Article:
UK Ministry of Defence eyes GPS patent payoff
US cries foul over inventor’s ‘insider’ status
A British patent is causing jitter in the GPS community, as the Ministry of Defence looking to satellite navigation vendors for royalties.
The patent, Modulation signals for a satellite navigation system, describes “a method for generating a subcarrier modulation signal for modulating a further signal, the method involving multiplexing or selectively combining portions for first and second subcarriers to produce the subcarrier modulation signal”.
The application carries a priority date of 2003.
According to this US report in Inside GNSS, the Ministry is seeking royalties from GPS receiver vendors via a subsidiary with the wonderfully Philip K Dickian name “Ploughshare Innovations”. The report says Ploughshare has been “approaching GPS manufacturers for roughly a year”.
While the patent has been granted in the UK, it is still running through the application process in America, and is currently still under review after a rejection notice.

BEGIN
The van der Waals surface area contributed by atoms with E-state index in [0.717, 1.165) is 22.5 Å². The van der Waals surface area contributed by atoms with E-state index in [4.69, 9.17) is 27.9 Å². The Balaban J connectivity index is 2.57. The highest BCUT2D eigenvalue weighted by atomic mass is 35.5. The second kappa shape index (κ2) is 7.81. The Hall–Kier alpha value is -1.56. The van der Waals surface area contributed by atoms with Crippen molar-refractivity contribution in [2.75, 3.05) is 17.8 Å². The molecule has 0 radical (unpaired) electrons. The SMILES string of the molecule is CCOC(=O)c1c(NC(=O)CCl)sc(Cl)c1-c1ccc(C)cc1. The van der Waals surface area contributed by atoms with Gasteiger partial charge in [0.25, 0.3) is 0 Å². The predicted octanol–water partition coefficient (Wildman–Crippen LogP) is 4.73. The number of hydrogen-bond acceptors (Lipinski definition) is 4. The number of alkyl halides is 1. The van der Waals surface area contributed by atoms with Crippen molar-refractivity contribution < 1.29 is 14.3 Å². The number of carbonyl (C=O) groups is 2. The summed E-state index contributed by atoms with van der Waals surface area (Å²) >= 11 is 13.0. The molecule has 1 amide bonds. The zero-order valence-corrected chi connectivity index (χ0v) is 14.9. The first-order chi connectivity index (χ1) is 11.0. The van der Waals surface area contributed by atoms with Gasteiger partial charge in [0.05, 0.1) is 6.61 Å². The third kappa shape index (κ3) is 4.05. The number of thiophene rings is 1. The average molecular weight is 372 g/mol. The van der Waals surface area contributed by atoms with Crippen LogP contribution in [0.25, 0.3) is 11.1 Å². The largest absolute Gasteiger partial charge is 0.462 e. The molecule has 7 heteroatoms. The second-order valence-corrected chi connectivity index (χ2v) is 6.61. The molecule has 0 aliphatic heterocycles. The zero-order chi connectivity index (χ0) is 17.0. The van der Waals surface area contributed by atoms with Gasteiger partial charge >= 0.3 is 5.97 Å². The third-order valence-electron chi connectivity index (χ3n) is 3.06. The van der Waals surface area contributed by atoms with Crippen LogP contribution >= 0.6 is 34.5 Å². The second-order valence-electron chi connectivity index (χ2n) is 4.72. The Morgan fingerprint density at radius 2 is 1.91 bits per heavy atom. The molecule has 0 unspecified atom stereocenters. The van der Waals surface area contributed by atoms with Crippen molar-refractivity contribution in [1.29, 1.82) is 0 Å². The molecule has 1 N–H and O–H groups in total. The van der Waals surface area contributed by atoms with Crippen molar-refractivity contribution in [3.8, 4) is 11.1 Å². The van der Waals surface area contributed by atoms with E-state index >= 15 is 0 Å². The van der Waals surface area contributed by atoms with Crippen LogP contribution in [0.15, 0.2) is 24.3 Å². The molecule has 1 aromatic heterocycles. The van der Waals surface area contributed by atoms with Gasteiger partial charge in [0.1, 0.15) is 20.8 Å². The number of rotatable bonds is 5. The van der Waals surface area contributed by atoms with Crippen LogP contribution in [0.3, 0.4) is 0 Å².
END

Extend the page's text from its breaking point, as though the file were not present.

One of the inventors named on the application, Tony Pratt, is on the Inside GNSS editorial advisory council.
Pratt, a consultant to the British government in the development of the Galileo satellite system, describes Galileo’s frequency and signal design in this 2003 article.
He and the other inventor named in the patent, John Owen, were members of the European Galileo Signal Task Force. According to Inside GNSS, unnamed sources are complaining that the MoD may have exploited Pratt’s insider status to craft the patent.
The task force’s work is designed to make Galileo and GPS Block III satellites (due for launch in 2014) compatible. The modulation scheme now claimed by the MoD was recommended for adoption by Europe and the USA back in 2006, by the GPS-Galileo Working Group on Interoperability and Compatibility. ®